For the filming, there were one or two dogs that thought the boom mike was a squeaky toy, and one or two that were terrified by it, so we did have to do a little bit of changing to film with them, but overall it was fine. We got an intensive zoom lens to film dogs that were a little more aware of the camera. We brought the camera around them all the time, and just had to watch that customer’s dogs didn’t pee on the equipment.
How did you find out about the subculture?
It’s really rare when you see an image you’ve never seen before. When I first saw creative dog grooming, I was incredibly intrigued, and I had a lot of questions. I was just learning about documentary filmmaking when I found out about this. I had been working in the field for about a year and a half, and I was going to panels and asking directors and producers why they pick subjects and they said it was based on curiosity. I had a lot of questions about [creative dog grooming], so I thought I would go check it out, and it’s an opportunity to hang out with animals while shooting a film. It’s also a real happy-go-lucky subject, so it was the perfect balm for my soul. I am mainly a producer and I’ve worked on a lot of very heavy topics, so for my directorial [debut] I wanted to focus on the lightness in life so that part of my life was also focused on that.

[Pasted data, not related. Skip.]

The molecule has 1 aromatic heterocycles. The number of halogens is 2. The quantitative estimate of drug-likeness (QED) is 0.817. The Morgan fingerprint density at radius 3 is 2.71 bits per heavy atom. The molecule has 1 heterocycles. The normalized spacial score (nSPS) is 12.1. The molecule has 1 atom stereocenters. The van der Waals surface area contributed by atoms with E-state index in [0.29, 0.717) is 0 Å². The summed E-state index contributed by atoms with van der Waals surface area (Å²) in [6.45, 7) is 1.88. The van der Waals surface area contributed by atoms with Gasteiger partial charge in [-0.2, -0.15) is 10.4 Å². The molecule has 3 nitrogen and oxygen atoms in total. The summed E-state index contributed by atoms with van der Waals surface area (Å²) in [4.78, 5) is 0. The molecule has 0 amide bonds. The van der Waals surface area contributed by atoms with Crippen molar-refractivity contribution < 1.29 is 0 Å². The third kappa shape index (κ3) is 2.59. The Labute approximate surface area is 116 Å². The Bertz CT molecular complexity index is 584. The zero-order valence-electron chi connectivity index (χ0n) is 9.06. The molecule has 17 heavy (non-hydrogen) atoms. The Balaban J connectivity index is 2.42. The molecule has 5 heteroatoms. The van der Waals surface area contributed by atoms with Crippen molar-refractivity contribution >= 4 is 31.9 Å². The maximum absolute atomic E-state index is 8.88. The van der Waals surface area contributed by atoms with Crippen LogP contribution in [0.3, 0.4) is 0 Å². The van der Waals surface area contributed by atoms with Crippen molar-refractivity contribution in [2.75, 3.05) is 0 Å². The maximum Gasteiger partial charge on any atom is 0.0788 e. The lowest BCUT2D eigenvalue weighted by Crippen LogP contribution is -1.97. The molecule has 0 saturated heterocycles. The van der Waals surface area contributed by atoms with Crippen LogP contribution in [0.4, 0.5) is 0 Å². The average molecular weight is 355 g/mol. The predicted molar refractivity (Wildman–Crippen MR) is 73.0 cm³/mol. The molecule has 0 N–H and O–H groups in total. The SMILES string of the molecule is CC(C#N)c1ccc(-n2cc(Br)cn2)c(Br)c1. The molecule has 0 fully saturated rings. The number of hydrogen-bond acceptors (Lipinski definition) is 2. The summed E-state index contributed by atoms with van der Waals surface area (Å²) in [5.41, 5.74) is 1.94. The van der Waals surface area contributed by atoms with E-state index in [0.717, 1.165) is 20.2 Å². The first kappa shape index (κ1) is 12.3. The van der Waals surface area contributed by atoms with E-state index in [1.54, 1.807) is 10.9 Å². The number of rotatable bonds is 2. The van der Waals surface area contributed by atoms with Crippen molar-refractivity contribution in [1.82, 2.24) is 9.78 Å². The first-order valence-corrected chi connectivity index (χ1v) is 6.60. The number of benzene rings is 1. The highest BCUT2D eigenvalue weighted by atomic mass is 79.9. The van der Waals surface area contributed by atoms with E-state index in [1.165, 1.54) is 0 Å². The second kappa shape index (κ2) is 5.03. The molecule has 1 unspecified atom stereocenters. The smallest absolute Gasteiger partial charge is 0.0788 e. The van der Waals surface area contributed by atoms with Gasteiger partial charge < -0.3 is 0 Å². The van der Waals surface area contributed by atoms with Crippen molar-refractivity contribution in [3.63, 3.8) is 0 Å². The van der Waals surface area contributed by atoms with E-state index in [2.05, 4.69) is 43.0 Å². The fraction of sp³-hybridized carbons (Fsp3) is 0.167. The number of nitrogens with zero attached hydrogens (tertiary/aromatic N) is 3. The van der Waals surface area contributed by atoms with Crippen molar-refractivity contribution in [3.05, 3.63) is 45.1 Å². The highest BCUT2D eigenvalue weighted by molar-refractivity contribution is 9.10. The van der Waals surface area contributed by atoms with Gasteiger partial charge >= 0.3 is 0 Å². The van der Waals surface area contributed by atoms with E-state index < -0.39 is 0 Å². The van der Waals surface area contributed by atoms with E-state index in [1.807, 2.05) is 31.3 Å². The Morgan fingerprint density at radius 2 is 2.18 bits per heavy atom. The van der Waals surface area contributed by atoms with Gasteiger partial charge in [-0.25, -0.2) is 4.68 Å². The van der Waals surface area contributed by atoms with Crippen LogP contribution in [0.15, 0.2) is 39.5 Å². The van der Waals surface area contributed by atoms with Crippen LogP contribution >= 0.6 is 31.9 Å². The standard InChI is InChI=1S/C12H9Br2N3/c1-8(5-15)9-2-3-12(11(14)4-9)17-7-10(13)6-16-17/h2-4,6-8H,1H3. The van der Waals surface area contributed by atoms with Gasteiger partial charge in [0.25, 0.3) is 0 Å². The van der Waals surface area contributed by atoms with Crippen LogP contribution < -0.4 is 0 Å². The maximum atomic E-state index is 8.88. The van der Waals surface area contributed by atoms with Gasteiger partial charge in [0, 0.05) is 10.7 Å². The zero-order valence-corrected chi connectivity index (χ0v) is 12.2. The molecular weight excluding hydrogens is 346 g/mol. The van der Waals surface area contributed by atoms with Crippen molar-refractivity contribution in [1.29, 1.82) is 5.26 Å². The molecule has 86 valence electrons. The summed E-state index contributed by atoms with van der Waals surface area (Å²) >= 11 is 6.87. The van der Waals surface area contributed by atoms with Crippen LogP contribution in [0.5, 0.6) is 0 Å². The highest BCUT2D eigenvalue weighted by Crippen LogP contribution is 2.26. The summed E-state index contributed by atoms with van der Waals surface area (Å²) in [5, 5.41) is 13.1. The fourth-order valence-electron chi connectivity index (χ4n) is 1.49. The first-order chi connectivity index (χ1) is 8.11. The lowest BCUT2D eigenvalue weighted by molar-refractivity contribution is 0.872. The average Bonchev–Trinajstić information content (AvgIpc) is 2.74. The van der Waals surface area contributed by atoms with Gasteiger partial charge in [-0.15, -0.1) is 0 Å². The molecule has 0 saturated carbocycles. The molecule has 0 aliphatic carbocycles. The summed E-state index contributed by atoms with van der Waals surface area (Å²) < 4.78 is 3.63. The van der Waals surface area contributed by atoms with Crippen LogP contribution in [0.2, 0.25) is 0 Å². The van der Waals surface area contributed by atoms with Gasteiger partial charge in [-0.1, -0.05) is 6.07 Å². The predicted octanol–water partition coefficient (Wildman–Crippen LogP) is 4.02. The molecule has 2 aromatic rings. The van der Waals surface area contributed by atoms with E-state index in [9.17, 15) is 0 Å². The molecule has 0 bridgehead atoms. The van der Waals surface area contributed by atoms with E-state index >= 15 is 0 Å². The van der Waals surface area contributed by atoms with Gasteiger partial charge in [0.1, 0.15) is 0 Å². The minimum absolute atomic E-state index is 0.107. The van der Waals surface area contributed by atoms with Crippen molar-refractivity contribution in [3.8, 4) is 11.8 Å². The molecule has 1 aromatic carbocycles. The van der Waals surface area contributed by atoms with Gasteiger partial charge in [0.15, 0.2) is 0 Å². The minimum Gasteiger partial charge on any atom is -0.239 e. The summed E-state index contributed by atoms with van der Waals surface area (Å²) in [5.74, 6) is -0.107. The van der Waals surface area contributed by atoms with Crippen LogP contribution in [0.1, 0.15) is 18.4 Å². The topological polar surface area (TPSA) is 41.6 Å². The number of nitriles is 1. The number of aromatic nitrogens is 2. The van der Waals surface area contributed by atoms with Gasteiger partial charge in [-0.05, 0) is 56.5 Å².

What was the criteria for the four women? And I’m curious why this field is almost exclusively female?
I would have expected more men, honestly, but there wasn’t. It’s an incredibly female-dominated field. All of the luminaries are mostly women, there’s one man. They created this very intensely tight-knit community where all of them spend time teaching, supporting and encouraging each another. It’s very feminine. There are a lot of men in regular dog grooming, but not in creative dog grooming.
For the characters, I was learning how to ask questions that would make people talk, and I was looking for people who would tell really good stories. I spent time in the community, and I talked to a lot of people, but these four were the kind of people where you ask them a simple question and they launch into a really good story about it.